Don't have as much time to research stocks as you'd like? That doesn't mean you have to settle for index fund returns. Value investor and Columbia professor Joel Greenblatt shares his "Magic Formula" for market-beating stock returns in his book The Little Book That Beats the Market.
The Magic Formula ranks stocks based on two factors: how cheap the stock is relative to the company's earnings, and how profitable the company is. Greenblatt suggests buying the top-ranked stocks, holding them a year (give or take a week for tax purposes), and then reinvesting in the latest batch of top stocks.
That may seem too simple. But Greenblatt backtested his formula on the 3,500 largest U.S. stocks, excluding utilities and financials, and he found that the top 30 stocks generated an annualized return of 30.8% from 1988 through 2004, compared with 12.4% for the S&P 500 Index (excluding trading costs and taxes). Moreover, when he ordered those stocks by ranking and split them into 10 groups of 350 each, he found that the higher a group's ranking, the higher its returns.
A Foolish twist
I decided to apply a Foolish twist to the Magic Formula approach by calling upon the Motley Fool's CAPS Community. Greenblatt observed that fundamental research by knowledgeable investors improved upon his approach, so why not use the wisdom reflected in CAPS scores to refine a list of stocks that do well according to the Magic Formula criteria -- and hopefully sidestep some value traps?
To do so, I ran a screen looking for stocks with high returns on capital of at least 15% as well as relatively high operating earnings yields of 7% or more that trade on the major U.S. stock exchanges. Like Greenblatt, I filtered out utilities and financials, as well as stocks with market caps less than $500 million or share prices less than $5. After ranking the results, I then selected only stocks that earned a top five-star rating on CAPS. Here are the seven highest-ranking stocks that passed the screen.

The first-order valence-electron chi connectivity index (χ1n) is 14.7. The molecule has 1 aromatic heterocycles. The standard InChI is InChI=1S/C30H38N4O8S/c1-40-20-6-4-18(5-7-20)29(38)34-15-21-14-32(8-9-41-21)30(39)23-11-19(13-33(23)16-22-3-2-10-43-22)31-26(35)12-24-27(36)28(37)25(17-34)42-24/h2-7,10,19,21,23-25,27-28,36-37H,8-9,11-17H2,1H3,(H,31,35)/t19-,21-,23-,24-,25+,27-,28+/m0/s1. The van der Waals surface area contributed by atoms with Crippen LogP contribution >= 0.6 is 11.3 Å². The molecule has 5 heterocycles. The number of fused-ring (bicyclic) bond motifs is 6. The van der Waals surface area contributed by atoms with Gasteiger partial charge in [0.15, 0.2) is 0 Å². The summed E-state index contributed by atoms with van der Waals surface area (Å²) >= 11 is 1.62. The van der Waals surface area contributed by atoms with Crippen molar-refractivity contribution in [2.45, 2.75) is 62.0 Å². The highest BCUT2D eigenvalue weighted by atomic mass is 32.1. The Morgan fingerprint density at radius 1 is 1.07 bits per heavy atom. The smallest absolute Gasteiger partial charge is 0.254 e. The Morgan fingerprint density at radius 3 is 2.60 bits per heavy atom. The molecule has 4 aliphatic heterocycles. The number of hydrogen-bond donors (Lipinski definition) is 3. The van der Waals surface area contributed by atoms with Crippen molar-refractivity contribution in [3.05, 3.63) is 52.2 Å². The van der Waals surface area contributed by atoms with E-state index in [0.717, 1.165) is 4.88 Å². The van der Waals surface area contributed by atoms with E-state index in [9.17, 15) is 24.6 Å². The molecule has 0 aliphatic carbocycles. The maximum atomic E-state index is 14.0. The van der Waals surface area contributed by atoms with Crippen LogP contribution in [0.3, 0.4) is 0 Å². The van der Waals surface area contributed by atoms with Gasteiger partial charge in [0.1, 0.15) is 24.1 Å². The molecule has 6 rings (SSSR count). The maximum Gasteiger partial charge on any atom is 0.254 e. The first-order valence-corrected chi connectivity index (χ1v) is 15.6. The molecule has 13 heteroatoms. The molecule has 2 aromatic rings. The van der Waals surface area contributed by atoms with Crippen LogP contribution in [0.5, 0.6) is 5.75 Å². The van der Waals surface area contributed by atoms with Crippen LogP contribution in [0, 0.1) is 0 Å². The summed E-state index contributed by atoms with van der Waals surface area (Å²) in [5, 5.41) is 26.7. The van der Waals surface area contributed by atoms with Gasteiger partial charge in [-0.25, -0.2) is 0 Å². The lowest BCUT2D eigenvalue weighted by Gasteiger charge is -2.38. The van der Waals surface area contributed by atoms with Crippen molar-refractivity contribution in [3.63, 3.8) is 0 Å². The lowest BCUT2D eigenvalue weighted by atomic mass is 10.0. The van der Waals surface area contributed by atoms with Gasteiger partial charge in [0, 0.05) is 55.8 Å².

Profitability (% RoC)
Earnings Yield (% EBIT/EV)
Market Cap (in Millions)
National Presto Industries
Alliance Resource Partners
Sources: Capital IQ (a division of Standard & Poor's) and The Motley Fool as of July 18, 2011.
In the weeks since I last ran the screen, TeleNav
Patience is a virtue
The Magic Formula is designed for the long haul, and it's not for the faint of heart. In Greenblatt's backtest, it underperformed the market in one of every four one-year periods and one of every six two-year periods. Over three-year periods, though, it beat the market in 19 of every 20 periods tested (that's 95% of the time).
Stocks that score well under the Magic Formula criteria have the potential to significantly outperform the market, but its mechanical approach sometimes gives high ranks to value traps. Looking to CAPS to refine those results could help you avoid value traps while building a portfolio of inexpensive stocks in highly profitable companies.
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Fool contributor Cindy Johnson owns shares of Power-One and TeleNav. Try any of our Foolish newsletter services free for 30 days. We Fools don't all hold the same opinions, but we all believe that considering a diverse range of insights makes us better investors. The Motley Fool has a disclosure policy.